Oh, right. One more thing. This is the last Uncov. Ever. I have been getting tired of it, and this has been manifesting itself in my writing. After seeing the spectacle at the Crunchies, I think it’s finally time to quit.
Bummer. I enjoy cranky tech blogs. They’re a nice antidote to the pure rah-rah blogs out there. Bye, Uncov.
A) Cute B) Disturbing C) Funny D) All of the above E) Other
via Vintage Ads
Change isn’t good enough. The word change doesn’t include a direction or an intention. We have had a lot of change over the last seven years. Most of it was in a seriously wrong direction. We will be feeling the effects of that change for decades to come.
I say no more talk about change. We’ve had enough. What we need is reform. What we need is progress.
Marc Sageman has a new book out called Leaderless Jihadreviewed by the Asia Times Online.
IN 2006 EMI, the world’s fourth-biggest recorded-music company, invited some teenagers into its headquarters in London to talk to its top managers about their listening habits. At the end of the session the EMI bosses thanked them for their comments and told them to help themselves to a big pile of CDs sitting on a table. But none of the teens took any of the CDs, even though they were free. “That was the moment we realised the game was completely up,” says a person who was there.
William Gibson’s prose is supposedly, again, in development to be motion pictures — Hayden Christensen to star in Neuromancer? … Two Gibson Adaptations, But Only One Peter Weir Movie. We’ll see.
Joshua Porter reminds us of the cruel fact that knowledge and learning require pain. 1)Insert heavy sigh here.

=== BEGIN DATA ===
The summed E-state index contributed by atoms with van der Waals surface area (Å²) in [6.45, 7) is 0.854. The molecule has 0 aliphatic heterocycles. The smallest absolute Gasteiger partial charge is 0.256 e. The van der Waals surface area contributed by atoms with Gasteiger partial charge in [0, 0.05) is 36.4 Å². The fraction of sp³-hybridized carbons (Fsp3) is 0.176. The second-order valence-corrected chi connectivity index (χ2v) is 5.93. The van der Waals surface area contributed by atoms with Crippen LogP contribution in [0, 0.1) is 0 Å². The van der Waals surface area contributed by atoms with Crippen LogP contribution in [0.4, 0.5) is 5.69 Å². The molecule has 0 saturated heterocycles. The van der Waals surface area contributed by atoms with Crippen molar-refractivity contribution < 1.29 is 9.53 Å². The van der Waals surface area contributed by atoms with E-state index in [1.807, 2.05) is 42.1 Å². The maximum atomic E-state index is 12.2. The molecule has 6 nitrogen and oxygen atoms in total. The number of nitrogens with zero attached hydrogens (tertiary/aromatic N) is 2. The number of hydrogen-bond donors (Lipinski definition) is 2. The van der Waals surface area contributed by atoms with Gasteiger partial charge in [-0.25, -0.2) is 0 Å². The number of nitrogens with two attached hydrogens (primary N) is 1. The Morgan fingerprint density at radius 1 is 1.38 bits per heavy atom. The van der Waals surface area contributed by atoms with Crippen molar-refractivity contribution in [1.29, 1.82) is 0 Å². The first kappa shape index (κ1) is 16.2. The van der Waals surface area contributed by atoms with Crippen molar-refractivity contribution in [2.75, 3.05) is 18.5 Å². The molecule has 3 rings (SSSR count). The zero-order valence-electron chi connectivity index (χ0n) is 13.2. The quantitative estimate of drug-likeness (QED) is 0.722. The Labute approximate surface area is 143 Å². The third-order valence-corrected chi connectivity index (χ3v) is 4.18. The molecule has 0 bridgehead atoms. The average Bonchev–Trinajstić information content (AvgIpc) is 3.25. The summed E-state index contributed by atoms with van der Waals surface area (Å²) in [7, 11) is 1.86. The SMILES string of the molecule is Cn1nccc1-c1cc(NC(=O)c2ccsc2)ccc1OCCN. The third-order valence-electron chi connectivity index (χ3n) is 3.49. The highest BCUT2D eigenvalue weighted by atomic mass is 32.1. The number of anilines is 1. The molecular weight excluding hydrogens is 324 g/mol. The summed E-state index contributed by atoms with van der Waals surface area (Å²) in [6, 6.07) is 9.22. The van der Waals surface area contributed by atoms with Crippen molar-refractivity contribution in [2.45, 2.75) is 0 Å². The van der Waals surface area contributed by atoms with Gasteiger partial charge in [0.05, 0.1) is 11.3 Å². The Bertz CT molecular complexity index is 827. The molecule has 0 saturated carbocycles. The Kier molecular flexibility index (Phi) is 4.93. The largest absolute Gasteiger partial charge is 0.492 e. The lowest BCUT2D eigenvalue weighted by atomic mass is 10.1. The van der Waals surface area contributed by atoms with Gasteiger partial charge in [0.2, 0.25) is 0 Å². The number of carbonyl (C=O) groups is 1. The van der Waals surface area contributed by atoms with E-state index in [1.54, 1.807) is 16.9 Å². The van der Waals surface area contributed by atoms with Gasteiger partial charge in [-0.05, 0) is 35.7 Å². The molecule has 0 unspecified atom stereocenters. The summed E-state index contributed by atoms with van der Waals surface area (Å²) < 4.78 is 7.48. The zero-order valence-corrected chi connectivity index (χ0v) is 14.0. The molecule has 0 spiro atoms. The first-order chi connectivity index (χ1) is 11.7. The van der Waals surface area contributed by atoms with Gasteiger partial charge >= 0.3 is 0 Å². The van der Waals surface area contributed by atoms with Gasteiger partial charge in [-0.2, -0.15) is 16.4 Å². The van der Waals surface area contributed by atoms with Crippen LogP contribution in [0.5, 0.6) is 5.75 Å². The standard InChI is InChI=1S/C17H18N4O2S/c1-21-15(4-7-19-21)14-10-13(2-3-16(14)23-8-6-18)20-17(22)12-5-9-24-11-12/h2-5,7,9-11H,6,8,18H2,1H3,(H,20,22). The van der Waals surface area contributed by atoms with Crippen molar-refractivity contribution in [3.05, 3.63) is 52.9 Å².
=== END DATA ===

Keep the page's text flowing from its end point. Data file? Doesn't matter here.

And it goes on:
In John Scalzi’s post Celebrities: Ruining Everything, Scalzi is eloquent, funny, and insightful:
As for respecting celebrities humble enough to keep their political opinions to themselves, allow me to suggest, humbly, even, that this fellow really ought to grow up a little. What he’s really saying is that he doesn’t want his fantasy image of celebrities messed with through the inconvenient fact of a celebrity being an actual person. But, alas, celebrities are not merely poseable action figures for our enjoyment and control; they regrettably come with thoughts and brains and opinions and such, which they may wish from time to time to use and express. Possibly some of these celebrities will be not particularly astute in their opinions; you could say the same about real estate agents, plumbers, doctors, bloggers or any other group of people, including, alas, politicians. I wonder if this fellow also only patronizes real estate agents, doctors, plumbers, etc, who never express a political opinion outside the confines of their own brain, and if he does, if as a consequence he’s become quite the handy man.
As for me, I’m tired but it was not a bad week, taken as a whole.
References [ + ]
|1.||↑||Insert heavy sigh here|
If at first you don’t succeed.
Hey y’all. Getting back in the saddle after not feeling too well. Also, I did a rough draft of my taxes and it looks like we need to save a pile of money or The Tax Man is gonna be mad. But have no fear, we have payment options. Developing.
The internal voice I’m cultivating is the voice that sounds like this fictional character:
… that voice is one so clearly informed by real writing, real recovery, and a real and difficult life that I can scarcely look at the screen without being moved. I’m going to try and get some music by him too. I need to add him to this list. He may have a small part, but it’s an inspiring one to me.